Journal of Clinical Pathways. 2017;3(10):22-24.
San Antonio Breast Cancer Symposium
This year marked the 40th anniversary of the San Antonio Breast Cancer Symposium (SABCS), which has been a mainstay meeting in the field of breast cancer since 1977. In that time, it has evolved from a meeting attended mostly by local doctors to a worldwide conference attended by more than 7000 individuals from 90 countries. Research and lectures presented at SABCS influence the treatment of women and men with breast cancer around the world.
The 2017 meeting featured several notable lectures, including the SABCS 40th Anniversary Award Lecture, given by Richard Pazdur, MD, director of the Food and Drug Administration’s Oncology Center of Excellence. Dr Pazdur lectured on the past and future of cancer drug development, with a focus on new treatments that have penetrated the breast cancer treatment armamentarium in recent years.
Five distinguished breast cancer researchers received awards at this year’s meeting. Sir Richard Peto, FRS, University of Oxford (England), received the 2017 William L McGuire Memorial Lecture Award. Alan Ashworth, PhD, FRS, University of California at San Francisco, received the Susan G Komen Brinker Award for Scientific Distinction in Basic Science. Dennis J Slamon, MD, PhD, University of California at Los Angeles, received the Susan G Komen Brinker Award for Scientific Distinction in Clinical Research. Jeffrey Rosen, PhD, Baylor College of Medicine (Houston, TX), received the American Association for Cancer Research (AACR) Distinguished Lectureship in Breast Cancer Research. Nicholas C Turner, PhD, FRCP, Institute for Cancer Research (London, England), received the AACR Outstanding Investigator Award for Breast Cancer Research.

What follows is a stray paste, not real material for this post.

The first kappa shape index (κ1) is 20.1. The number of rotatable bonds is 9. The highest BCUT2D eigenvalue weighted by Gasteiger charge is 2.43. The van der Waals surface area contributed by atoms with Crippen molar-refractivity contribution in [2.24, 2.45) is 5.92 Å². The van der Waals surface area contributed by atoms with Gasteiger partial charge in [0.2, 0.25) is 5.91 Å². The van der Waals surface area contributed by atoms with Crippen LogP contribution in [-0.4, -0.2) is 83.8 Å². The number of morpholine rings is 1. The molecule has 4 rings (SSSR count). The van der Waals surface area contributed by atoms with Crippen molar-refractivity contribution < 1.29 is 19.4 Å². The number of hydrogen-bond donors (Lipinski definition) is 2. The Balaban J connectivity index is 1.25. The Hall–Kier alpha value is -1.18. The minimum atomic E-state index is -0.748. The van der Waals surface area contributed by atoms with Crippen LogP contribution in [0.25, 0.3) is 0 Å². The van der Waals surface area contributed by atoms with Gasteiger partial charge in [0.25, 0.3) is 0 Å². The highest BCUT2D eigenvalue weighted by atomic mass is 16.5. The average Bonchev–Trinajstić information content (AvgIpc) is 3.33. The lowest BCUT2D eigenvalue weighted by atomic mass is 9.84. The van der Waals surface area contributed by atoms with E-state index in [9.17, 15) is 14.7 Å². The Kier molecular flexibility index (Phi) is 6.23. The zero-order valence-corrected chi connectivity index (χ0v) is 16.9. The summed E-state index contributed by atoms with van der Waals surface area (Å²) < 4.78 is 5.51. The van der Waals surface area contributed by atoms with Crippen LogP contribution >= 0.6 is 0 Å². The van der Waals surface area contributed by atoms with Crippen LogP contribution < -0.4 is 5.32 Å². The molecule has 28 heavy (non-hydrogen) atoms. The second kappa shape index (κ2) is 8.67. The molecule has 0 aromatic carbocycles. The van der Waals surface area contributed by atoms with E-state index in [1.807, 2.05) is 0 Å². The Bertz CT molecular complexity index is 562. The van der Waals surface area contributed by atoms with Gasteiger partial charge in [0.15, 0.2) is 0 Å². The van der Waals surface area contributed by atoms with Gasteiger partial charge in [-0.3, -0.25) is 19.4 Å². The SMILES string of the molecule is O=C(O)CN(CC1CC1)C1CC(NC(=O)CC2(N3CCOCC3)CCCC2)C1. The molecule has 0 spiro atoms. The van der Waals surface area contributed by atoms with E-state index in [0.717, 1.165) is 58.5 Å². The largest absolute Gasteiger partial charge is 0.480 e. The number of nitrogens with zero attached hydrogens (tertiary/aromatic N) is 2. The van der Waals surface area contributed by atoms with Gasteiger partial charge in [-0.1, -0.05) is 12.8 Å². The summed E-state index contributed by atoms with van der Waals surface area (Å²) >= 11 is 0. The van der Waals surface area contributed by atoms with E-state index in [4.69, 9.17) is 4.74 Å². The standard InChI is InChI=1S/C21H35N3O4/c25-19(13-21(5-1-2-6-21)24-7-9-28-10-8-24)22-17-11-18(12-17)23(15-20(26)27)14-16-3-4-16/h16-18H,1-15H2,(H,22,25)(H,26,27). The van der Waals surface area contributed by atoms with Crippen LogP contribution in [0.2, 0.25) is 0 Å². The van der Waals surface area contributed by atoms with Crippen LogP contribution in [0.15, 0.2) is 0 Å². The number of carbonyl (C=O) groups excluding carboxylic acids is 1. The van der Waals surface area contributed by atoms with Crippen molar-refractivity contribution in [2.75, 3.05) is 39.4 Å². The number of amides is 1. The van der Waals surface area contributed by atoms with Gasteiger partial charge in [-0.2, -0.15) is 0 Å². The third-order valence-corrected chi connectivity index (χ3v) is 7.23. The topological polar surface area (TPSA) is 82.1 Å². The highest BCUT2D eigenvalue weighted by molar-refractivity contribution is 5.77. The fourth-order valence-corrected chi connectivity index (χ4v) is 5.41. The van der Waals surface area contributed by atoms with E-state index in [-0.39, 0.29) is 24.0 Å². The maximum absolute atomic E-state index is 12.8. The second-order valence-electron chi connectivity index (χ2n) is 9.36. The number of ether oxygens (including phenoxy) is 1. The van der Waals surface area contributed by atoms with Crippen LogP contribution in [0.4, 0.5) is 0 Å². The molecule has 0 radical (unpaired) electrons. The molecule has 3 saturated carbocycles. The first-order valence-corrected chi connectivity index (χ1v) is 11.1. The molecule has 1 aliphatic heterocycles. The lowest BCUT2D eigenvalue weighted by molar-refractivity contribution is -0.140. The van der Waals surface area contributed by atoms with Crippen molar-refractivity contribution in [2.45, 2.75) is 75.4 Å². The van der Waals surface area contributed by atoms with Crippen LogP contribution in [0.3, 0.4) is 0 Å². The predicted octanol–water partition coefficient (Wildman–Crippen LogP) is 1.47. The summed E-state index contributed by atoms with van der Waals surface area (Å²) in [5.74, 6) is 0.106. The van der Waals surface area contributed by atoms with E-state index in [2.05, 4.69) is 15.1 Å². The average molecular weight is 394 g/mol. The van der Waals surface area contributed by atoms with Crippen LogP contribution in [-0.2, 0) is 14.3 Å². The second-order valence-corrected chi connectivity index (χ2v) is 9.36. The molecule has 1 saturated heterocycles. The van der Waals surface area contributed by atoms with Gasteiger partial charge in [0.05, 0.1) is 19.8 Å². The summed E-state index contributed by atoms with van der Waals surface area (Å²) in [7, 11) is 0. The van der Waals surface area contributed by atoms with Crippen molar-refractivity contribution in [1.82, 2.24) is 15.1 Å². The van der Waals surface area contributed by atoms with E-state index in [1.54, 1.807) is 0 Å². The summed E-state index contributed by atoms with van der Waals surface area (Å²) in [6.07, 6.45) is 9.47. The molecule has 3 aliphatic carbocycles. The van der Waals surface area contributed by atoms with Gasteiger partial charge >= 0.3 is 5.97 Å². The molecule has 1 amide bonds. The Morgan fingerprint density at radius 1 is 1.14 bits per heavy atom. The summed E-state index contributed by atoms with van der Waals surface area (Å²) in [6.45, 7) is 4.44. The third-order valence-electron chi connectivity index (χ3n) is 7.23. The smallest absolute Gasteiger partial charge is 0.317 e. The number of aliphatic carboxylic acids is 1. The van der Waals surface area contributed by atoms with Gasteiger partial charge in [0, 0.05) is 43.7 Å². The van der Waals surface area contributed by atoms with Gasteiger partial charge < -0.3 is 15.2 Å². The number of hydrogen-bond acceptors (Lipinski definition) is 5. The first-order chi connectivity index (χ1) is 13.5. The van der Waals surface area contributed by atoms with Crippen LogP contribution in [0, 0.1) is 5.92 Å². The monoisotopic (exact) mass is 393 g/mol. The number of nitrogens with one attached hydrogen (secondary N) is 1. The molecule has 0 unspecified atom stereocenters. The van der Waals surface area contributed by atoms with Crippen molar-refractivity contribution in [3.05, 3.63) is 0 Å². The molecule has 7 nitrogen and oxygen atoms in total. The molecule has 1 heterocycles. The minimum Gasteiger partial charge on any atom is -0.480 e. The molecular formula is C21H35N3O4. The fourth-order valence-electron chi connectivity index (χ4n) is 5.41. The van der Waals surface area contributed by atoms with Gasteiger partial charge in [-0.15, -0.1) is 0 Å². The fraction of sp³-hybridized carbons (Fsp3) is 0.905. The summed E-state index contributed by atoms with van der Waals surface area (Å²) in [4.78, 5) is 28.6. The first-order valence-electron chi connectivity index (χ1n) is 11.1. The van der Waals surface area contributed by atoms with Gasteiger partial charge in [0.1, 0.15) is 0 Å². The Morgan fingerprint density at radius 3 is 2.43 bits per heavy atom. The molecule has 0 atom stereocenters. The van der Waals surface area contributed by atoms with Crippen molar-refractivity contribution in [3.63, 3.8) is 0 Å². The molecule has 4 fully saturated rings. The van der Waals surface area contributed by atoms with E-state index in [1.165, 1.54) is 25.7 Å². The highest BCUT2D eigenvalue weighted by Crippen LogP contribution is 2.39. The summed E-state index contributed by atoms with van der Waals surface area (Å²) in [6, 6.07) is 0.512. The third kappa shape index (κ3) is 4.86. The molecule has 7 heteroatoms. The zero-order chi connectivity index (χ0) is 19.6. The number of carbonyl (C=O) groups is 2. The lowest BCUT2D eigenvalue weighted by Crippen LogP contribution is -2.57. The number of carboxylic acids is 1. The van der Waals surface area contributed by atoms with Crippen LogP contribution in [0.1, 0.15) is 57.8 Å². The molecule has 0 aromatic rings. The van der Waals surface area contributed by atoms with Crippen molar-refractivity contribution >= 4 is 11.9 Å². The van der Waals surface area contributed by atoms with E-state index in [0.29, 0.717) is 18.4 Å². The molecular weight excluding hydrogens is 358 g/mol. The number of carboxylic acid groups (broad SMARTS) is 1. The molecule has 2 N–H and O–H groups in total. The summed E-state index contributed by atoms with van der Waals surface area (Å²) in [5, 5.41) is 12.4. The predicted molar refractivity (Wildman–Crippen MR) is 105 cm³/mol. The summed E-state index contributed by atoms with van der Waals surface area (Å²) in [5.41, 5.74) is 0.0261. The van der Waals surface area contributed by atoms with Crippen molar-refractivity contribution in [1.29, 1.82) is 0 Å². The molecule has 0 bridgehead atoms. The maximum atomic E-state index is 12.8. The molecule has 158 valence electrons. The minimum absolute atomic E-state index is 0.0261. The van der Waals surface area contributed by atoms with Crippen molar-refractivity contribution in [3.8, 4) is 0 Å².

Brain Metastasis Commonly Seen in Women With HER2-Positive, Triple-Negative Breast Cancer
Women with human epidermal growth factor receptor 2 (HER2)-positive and triple-negative breast cancer have an elevated risk of developing brain metastasis regardless of active systemic treatment receipt.
Researchers have observed an increased incidence of brain metastasis among patients with breast cancer, but their development patterns following neoadjuvant therapy remains unclear.
Isabell Witzel, MD, University Medical Center Hamburg (Germany), and colleagues analyzed patients in the Geparquinto and Geparsixto trials, which studied women receiving neoadjuvant regimens, in order to observe trends in brain metastasis development. The two trials had a combined patient population of 3160 patients.
The Geparquinto trial assigned women with HER2-positive breast cancer to lapatinib or trastuzumab, while women with HER2-negative breast cancer receivied bevacizumab, along with anthracycline- and taxane-containing regimens. Women who did not respond to these regimens were switched to paclitaxel and everolimus.
The Geparsixto trial assigned women with HER2-positive tumors to trastuzumab and lapatinib, and women with triple-negative tumors to bevacizumab and chemotherapy.
The study had a median follow-up of 61 months. The researchers observed that 3% of patients (n = 108) developed brain metastasis as their first site of recurrence and 13% (n = 411) developed other distant metastases. Patients who developed brain metastasis as their first site of recurrence had a higher rate of relapse-free survival (3-year rate, 96.7% vs 89.5%).
Four percent of patients with HER2-positive breast cancer (n = 34 of 809) and 6% of patients with triple-negative tumors (n = 56 of 1008) developed brain metastasis as first site of recurrence compared with women with luminal A (1%; n = 11 of 954) or luminal B (2%; n = 7 of 381) tumors.
Multivariate analyses identified several risk factors for brain metastasis, including larger tumors (P = .0022), node-positive disease (P < .0001), lack of pathologic complete response after neoadjuvant therapy (P = .0003), and HER2-positive (P = .0002) or triple-negative (P < .0001) subtypes.
According to Dr Witzel and colleagues, breast cancer subtype remained the most relevant predictive factor for brain metastasis.
“Patients who developed brain metastasis were more often HER2-positive or triple-negative compared with patients who developed metastases outside the brain,” they said. “A better understanding of the underlying mechanisms is required in order to develop potential preventive strategies.”